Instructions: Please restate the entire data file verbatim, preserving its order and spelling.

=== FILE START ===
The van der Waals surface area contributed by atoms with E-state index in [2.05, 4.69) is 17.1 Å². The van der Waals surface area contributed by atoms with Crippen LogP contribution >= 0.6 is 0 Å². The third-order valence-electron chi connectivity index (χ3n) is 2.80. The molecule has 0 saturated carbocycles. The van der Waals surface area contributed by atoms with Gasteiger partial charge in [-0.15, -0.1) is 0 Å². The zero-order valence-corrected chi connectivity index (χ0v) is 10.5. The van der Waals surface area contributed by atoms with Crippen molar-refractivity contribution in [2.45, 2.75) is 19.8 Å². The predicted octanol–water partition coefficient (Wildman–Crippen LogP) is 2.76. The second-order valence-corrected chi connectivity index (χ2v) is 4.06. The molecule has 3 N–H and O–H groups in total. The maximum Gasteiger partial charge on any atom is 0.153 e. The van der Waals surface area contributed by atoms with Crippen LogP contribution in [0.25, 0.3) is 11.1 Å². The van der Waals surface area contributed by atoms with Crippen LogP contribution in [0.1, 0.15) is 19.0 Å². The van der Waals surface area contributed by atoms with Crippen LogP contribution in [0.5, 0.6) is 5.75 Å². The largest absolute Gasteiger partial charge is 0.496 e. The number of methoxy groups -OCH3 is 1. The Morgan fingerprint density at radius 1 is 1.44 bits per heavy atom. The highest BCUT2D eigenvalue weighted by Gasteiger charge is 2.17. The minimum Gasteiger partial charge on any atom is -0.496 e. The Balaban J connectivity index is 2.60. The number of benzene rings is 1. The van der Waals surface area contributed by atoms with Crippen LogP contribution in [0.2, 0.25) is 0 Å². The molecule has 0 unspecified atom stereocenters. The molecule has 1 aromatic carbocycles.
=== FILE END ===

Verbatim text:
The van der Waals surface area contributed by atoms with E-state index in [2.05, 4.69) is 17.1 Å². The van der Waals surface area contributed by atoms with Crippen LogP contribution >= 0.6 is 0 Å². The third-order valence-electron chi connectivity index (χ3n) is 2.80. The molecule has 0 saturated carbocycles. The van der Waals surface area contributed by atoms with Gasteiger partial charge in [-0.15, -0.1) is 0 Å². The zero-order valence-corrected chi connectivity index (χ0v) is 10.5. The van der Waals surface area contributed by atoms with Crippen molar-refractivity contribution in [2.45, 2.75) is 19.8 Å². The predicted octanol–water partition coefficient (Wildman–Crippen LogP) is 2.76. The second-order valence-corrected chi connectivity index (χ2v) is 4.06. The molecule has 3 N–H and O–H groups in total. The maximum Gasteiger partial charge on any atom is 0.153 e. The van der Waals surface area contributed by atoms with Crippen LogP contribution in [0.25, 0.3) is 11.1 Å². The van der Waals surface area contributed by atoms with Crippen LogP contribution in [0.1, 0.15) is 19.0 Å². The van der Waals surface area contributed by atoms with Crippen LogP contribution in [0.5, 0.6) is 5.75 Å². The largest absolute Gasteiger partial charge is 0.496 e. The number of methoxy groups -OCH3 is 1. The Morgan fingerprint density at radius 1 is 1.44 bits per heavy atom. The highest BCUT2D eigenvalue weighted by Gasteiger charge is 2.17. The minimum Gasteiger partial charge on any atom is -0.496 e. The Balaban J connectivity index is 2.60. The number of benzene rings is 1. The van der Waals surface area contributed by atoms with Crippen LogP contribution in [0.2, 0.25) is 0 Å². The molecule has 0 unspecified atom stereocenters. The molecule has 1 aromatic carbocycles.